'A Ton More People Were Wiretapped Than We've Been Led to Believe': FBI Whistleblower Thomas Tamm
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This week the New York Times revealed that the National Security Agency has continued spying on Americans well into the Obama era, with government officials listening in on phone conversations and monitoring e-mails on a massive scale.
Times reporters James Risen and Eric Lichtblau -- who broke the story of the Bush administration's domestic spying program in December 2004 -- reported that "in recent months," the NSA has engaged in an "overcollection" of domestic communication, far exceeding the already broad legal limits Congress established when it passed legislation to legalize the Bush administration's warrantless surveillance program and granting immunity for the telecoms that enabled it.
The same article reveals that in 2005 or 2006, the NSA attempted to wiretap an unidentified member of Congress, lending further credence to speculation earlier this year by Sen. Jay Rockefeller, D-W.V., that he might have been spied on.
For many who have followed the long political saga that saw warrantless wiretapping revealed, debated and ultimately legalized at the hands of Congress, this report comes as no surprise.
"Everyone knew that the FISA bill, which congressional Democrats passed -- and which George Bush and Dick Cheney celebrated -- would enable these surveillance abuses," Glenn Greenwald wrote after the story broke.
Nevertheless, for many people it may come as a shock that nearly 4 1/2 years after the illegal program was uncovered, not only has the government continued to spy on Americans with total impunity, most of the details of Bush's warrantless wiretapping scheme remain a mystery.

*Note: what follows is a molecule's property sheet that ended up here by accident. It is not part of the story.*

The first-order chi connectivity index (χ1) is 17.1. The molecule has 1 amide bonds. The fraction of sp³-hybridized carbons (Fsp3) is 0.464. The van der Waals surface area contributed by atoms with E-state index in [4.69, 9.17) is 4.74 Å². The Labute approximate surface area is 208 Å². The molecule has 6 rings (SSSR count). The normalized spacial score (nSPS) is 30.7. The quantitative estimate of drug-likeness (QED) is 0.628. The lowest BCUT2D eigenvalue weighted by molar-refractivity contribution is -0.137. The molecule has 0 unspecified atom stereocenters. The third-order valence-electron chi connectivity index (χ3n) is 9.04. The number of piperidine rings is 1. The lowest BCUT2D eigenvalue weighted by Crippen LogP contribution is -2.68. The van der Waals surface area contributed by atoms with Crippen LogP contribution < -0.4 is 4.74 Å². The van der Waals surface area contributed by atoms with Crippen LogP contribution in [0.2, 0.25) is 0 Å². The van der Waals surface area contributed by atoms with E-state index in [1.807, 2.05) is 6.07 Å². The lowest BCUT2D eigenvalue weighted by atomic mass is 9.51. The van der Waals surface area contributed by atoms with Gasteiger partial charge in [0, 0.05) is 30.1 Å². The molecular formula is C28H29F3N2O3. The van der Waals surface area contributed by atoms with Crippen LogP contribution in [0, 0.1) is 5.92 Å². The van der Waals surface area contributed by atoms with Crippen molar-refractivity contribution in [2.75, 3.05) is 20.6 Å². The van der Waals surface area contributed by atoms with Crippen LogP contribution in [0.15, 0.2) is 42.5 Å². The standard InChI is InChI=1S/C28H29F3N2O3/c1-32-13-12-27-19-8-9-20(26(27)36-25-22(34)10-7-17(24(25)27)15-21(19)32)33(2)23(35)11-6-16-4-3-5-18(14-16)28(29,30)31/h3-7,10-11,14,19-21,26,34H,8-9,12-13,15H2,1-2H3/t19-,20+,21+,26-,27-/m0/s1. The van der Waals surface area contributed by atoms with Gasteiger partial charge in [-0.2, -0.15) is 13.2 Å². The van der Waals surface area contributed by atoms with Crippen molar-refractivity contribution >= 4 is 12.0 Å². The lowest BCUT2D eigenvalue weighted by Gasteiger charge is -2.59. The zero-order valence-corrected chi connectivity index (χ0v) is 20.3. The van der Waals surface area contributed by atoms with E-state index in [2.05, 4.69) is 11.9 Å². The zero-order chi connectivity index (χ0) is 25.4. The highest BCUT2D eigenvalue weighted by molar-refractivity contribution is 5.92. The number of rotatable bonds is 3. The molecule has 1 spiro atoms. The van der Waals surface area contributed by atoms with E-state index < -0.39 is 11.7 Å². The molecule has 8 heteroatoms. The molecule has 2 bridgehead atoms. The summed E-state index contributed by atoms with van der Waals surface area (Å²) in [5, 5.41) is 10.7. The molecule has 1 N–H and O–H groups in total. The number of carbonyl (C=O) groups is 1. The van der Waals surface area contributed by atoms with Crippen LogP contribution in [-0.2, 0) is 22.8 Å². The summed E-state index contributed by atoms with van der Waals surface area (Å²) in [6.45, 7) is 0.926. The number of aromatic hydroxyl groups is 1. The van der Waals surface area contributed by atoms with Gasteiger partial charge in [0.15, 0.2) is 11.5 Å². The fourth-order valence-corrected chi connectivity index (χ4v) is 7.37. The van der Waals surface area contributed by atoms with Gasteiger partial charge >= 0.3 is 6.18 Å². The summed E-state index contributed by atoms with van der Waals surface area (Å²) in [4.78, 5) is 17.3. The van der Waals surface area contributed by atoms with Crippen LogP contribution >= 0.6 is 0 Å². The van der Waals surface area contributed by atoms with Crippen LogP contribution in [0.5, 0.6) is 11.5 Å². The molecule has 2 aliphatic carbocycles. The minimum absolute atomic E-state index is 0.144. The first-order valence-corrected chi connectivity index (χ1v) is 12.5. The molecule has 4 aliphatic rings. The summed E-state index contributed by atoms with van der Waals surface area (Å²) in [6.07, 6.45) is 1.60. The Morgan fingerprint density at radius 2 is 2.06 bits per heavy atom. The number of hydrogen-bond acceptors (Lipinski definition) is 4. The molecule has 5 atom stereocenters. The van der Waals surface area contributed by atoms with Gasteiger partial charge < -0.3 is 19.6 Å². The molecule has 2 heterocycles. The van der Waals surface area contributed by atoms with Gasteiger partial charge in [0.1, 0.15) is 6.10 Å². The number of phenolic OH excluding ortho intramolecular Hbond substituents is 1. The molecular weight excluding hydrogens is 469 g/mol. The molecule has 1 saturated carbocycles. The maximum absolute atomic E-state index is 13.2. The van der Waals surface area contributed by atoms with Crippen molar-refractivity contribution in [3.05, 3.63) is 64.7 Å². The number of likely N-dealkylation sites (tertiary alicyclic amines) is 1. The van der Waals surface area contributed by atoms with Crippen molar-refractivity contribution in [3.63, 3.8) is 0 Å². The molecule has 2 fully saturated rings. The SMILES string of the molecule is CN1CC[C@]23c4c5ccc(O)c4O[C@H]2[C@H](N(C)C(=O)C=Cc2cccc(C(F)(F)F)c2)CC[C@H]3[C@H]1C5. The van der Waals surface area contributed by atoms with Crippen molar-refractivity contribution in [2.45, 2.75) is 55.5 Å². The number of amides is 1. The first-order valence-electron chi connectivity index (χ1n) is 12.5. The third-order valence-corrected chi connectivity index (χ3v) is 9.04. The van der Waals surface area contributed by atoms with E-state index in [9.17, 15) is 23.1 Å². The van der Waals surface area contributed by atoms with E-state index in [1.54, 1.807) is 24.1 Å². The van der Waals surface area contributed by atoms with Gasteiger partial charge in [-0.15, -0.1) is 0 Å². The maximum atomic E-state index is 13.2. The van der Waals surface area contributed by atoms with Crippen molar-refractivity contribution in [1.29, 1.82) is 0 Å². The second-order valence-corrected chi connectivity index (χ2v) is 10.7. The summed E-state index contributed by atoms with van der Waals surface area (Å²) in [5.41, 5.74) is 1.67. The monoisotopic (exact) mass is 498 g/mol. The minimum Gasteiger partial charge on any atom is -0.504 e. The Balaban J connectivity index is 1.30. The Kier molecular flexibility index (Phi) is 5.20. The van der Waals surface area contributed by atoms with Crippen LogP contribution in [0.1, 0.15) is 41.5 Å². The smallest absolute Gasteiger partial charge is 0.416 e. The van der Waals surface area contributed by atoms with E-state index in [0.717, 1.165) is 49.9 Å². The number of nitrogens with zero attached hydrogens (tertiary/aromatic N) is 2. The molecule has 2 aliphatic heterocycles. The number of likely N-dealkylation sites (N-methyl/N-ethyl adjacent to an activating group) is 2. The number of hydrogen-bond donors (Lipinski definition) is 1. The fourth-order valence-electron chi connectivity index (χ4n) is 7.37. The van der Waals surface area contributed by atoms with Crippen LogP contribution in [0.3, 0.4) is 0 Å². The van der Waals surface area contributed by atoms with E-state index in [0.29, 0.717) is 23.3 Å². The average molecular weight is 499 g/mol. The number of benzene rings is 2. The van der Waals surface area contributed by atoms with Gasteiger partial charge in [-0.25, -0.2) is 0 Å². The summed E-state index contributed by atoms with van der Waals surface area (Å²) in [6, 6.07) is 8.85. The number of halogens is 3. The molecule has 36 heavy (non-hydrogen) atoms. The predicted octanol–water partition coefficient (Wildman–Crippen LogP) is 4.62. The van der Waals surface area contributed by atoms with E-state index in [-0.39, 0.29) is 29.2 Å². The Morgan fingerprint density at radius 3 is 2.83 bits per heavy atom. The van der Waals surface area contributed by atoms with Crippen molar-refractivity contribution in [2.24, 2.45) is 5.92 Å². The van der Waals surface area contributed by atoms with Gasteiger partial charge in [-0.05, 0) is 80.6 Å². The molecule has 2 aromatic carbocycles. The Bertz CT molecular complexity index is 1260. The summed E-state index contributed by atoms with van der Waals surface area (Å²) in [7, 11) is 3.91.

"What really concerns me is that we still don't know the truth," Thomas Tamm, a former FBI official told me. "We do not know what they did."
Tamm should know. He is the person who blew the whistle on the NSA spying program, a former employee of the Office of Intelligence Policy and Review, a highly sensitive unit of the Justice Department. He remained anonymous for years, until his identity was revealed in a front-page story by Newsweek reporter Michael Isikoff late last year.
The article described how Tamm, a veteran employee of the FBI, came across proof that the U.S. government had been unlawfully eavesdropping on Americans by intercepting domestic communications.
"The idea of lawlessness at the Justice Department angered him," Isikoff wrote. After many sleepless nights and frustrating conversations with his superiors -- "supervisors told him to drop the subject" -- he decided he could no longer keep the abuse to himself.
Finally, one day during his lunch hour, Tamm ducked into a subway station near the U.S. District Courthouse on Pennsylvania Avenue. He headed for a pair of adjoining pay phones partially concealed by large, illuminated Metro maps. Tamm had been eyeing the phone booths on his way to work in the morning. Now, as he slipped through the parade of midday subway riders, his heart was pounding, his body trembling. Tamm felt like a spy. After looking around to make sure nobody was watching, he picked up a phone and called theNew York Times.